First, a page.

Electric current is used in an array of different fields, be it in the home, businesses, industry or for charging electric vehicles. However, there are two types of electric current: single-phase current and three-phase current. What is the difference between them and how can you know whether your EV is single-phase or three-phase?
The difference between single-phase and three-phase current
Single-phase current is the norm in most households. It features an alternating current which peaks and dips in a cycle between a positive and a negative value.
Three-phase current can also be found in households. However, it is mainly used in industry, factories, large companies and high-performance facilities. Unlike single-phase current, three-phase current uses three separate voltage supplies.
Knowing whether a vehicle is single-phase or three-phase by its connector type
The EV connector, also called a charging port, determines whether the vehicle charges in single-phase or three-phase. EVs are equipped with a dedicated connector which can be used to plug into single-phase or three-phase charging stations. If the vehicle’s connector is not identical to the charging station, the charging capacity will be automatically limited.
- Single-phase EV → at a three-phase charging station: charging capacity limited by the vehicle
- Three-phase EV → at a single-phase charging station: charging capacity limited by the charging station
To check whether a vehicle is single-phase or three-phase, all you need to do is open your EV’s charging port flap and count the number of power contacts contained in the charging port.
The connector of a single-phase electric vehicle is made up of 3 power contacts.
To charge a single-phase EV, you can choose a single-phase charging cable. Single-phase charging cables have a maximum charging capacity of 7kW. They allow you to charge a single-phase EV at single-phase charging stations (7kW) in optimum conditions.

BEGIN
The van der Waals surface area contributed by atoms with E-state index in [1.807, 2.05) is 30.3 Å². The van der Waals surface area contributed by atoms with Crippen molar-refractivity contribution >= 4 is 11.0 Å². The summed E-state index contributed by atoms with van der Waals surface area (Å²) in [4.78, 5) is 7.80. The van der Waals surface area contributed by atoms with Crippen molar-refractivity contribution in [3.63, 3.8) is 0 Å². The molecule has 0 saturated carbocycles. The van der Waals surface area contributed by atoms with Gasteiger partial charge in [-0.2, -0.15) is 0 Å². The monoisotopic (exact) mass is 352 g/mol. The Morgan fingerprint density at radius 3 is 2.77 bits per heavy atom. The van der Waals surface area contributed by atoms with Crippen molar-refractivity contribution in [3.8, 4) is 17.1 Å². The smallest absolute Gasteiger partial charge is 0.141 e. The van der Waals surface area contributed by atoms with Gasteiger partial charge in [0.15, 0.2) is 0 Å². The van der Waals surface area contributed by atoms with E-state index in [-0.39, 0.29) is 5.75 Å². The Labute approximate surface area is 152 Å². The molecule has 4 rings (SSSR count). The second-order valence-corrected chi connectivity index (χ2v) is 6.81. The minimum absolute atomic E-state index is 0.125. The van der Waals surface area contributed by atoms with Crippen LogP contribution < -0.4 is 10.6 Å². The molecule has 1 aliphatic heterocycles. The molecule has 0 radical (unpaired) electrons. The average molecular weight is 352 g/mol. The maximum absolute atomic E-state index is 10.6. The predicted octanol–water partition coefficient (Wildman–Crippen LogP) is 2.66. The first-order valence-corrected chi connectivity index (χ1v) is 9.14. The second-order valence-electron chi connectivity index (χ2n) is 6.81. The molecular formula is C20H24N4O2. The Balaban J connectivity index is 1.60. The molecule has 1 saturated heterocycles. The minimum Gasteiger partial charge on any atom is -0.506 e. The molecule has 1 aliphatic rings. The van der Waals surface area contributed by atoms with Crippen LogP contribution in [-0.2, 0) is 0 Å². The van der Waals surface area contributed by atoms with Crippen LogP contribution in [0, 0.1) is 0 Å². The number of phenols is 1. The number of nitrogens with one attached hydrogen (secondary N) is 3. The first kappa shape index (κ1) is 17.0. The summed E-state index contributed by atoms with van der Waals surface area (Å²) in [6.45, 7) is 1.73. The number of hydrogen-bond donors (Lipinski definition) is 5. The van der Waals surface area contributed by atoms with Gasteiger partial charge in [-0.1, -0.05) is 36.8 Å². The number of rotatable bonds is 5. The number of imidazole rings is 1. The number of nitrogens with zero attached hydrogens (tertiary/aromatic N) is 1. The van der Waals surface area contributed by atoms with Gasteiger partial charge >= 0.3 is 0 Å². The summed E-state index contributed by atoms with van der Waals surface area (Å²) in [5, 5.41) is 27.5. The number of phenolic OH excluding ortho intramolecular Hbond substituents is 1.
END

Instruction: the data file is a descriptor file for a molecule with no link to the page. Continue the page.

The connector of a three-phase vehicle is made up of 5 power contacts.
Three-phase electric vehicles will require a three-phase charging cable to be able to charge in optimum conditions. Charging three-phase EVs via a three-phase cable from a 22kW charging point (three-phase) provides you with rapid charging in the best conditions.
Some vehicles are equipped with a two-phase connector. Two-phase connectors are made up of 4 power contacts. This configuration is not so common, but can be found on some recent models such as the Volkswagen E-up and some models marketed by Skoda, Seat and Mercedes.
For these vehicles, three-phase charging solutions are the most suitable.
Some specific cases
There are a few specific cases where it is not necessarily a good idea to buy a cable that matches your vehicle:
- If you are thinking of swapping your single-phase EV for a more recent version, it is more financially sound to purchase a three-phase charging solution which you will be able to use in the future. New electric vehicles tend to be equipped with a three-phase connector for faster charging.
- For some home installations, it may be more advantageous to buy a charging station that doesn’t have the same power rating as your EV. For advice on this topic, contact your electrician or a qualified charging station installer.
- For three-phase EVs with an 11kW on-board charger, you can consult our special purchasing guide for 11kW EVs.
In short, the main difference between single-phase and three-phase current is the number of voltage supplies used. Single-phase current uses a single alternating voltage supply, whereas three-phase current uses three alternating voltage supplies providing three phase cycles that offset each other. It is essential to know whether your EV is single-phase or three-phase in order to opt for the right charging solution and enjoy an optimum charging experience. Charging cables and stations are available in a range of charging capacities to meet the requirements of all EVs on the market and various electrical installations.
To make it easier for you to purchase a charging cable or station, a power rating equal to or less than 7.4kW points you in the direction of a single-phase charging solution and higher power ratings, such as 11kW and 22kW refer to three-phase charging solutions.